I had tickets to the "ghost game," the baseball game played last Wednesday between the Baltimore Orioles and the Chicago White Sox. Instead I watched it on television--bore witness, really--and it was as surreal as you'd think. No one was there to chase home run balls. The only cheering came from the dugouts. All that was left was a game played by a team that tried to remind us that what's required in Baltimore is empathy and not judgment.
This column will not resolve the conflicts in Baltimore. This column can't even adequately put police killing unarmed black men into perspective. A column can recite statistics about mass incarceration, quote the angry, or moralize about burning down pharmacies in neighborhoods where residents have lower life expectancies than in North Korea, but that means nothing, really. You already know what you think.
I have been going to Orioles games since my dad took me to see them play the Yankees in 1979. Reggie Jackson struck out, Eddie Murray hit a home run, and Earl Weaver got ejected. I was hooked. Through the good and very long bad times, I've been loyal to my Orioles in ways that make my wife worry about my mental wellbeing.
In the 1980s, we'd walk to Memorial Stadium from my dad's rowhouse. Later, when my dad moved west, my uncle and I would drive into Baltimore from DC and park for free in the surrounding neighborhoods. We'd stow our valuables in the trunk and worry out loud about whether our car would be there after the game, but in all my trips to Oriole Park at Camden Yards the only crime I ever witnessed was committed by an umpire.
And why would it be any different? The bad neighborhoods were clustered miles away in West Baltimore, far from the touristy Inner Harbor where the Orioles play. We sat in seats surrounded by mostly white fans enjoying a game while a mostly black city experienced a very different life a few miles from us.
How different? When I started taking my sons to Orioles games, I worried that we would get separated in the crowds. "If anything happens, just run towards a police officer," I'd tell them. I have a black friend, the son of an FBI special agent, who was told growing up to appear docile and unthreatening in front of cops. We grew up in two very different Americas.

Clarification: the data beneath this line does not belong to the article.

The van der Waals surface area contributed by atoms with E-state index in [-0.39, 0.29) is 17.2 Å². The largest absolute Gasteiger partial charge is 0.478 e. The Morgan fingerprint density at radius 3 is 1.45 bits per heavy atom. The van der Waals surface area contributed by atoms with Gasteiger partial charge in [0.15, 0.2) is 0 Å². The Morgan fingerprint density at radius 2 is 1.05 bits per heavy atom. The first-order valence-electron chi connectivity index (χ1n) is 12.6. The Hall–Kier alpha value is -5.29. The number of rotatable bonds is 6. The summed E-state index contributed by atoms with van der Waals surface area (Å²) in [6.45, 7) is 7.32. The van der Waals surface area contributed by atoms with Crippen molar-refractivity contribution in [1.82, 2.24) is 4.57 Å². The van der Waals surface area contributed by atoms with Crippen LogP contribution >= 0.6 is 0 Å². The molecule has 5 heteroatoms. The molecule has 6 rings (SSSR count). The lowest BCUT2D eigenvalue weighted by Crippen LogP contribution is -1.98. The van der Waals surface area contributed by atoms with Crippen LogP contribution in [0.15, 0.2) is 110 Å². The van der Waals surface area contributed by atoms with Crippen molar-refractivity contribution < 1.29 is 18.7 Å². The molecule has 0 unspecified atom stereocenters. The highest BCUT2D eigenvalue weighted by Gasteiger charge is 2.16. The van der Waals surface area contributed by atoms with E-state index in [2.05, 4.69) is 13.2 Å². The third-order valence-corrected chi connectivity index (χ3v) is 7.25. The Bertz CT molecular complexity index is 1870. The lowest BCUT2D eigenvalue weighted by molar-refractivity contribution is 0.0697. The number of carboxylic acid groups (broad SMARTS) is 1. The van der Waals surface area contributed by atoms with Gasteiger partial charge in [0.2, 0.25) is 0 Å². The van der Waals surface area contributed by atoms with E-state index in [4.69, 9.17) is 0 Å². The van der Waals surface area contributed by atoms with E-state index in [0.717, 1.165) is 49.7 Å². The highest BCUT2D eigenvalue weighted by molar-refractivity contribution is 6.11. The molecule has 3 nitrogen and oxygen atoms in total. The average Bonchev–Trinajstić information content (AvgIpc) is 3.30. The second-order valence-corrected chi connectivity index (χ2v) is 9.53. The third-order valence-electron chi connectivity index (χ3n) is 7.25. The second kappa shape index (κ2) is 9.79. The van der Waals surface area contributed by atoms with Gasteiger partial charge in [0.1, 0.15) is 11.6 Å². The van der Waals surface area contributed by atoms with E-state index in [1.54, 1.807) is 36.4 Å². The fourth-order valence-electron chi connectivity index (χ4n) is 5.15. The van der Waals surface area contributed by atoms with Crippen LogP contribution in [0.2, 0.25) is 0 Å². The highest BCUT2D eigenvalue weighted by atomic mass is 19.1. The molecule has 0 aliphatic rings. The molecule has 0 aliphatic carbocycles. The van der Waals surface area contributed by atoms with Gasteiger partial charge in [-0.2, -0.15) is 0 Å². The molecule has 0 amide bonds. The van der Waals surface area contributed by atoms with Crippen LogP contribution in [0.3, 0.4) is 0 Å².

That's why Orioles manager Buck Showalter refused to condemn the rioters when asked if he had advice for Baltimore's youth.
"You hear people try to weigh in on things that they really don't know anything about," he said. "I've never been black, OK? So I don't know, I can't put myself there. I've never faced the challenges that they face, so I understand the emotion, but I can't."
In our rush to condemn the looting and to celebrate the mom who whupped her delinquent son, we--and I'm talking about all us Buck Showalters who haven't walked a day in a black man's shoes--skip right over listening.
Listen to Adam Jones, the Orioles centerfielder who has built a few community centers in Baltimore and is a frequent volunteer at charity events. In a few short words, he built a bridge from his experience to those who watch him play from the stands.
"I feel the pain of these kids. Let's not forget: I grew up on similar tracks as them. I understand 'em," he said before the ghost game. He condemned the rioting, he said, "but it's understandable, because these kids are hurt. These kids have seen the pain in their parents' eyes, the pain in their grandparents' eyes over decades."
This might be a good opportunity to love our neighbors as we love ourselves. Someone smart said that once. It might have been Buck Showalter. When the Orioles return from curfew-imposed exile, I'll be there. But this time I'll be rooting for Baltimore and not just the Orioles. We're all in this together, and it's time to start acting like it.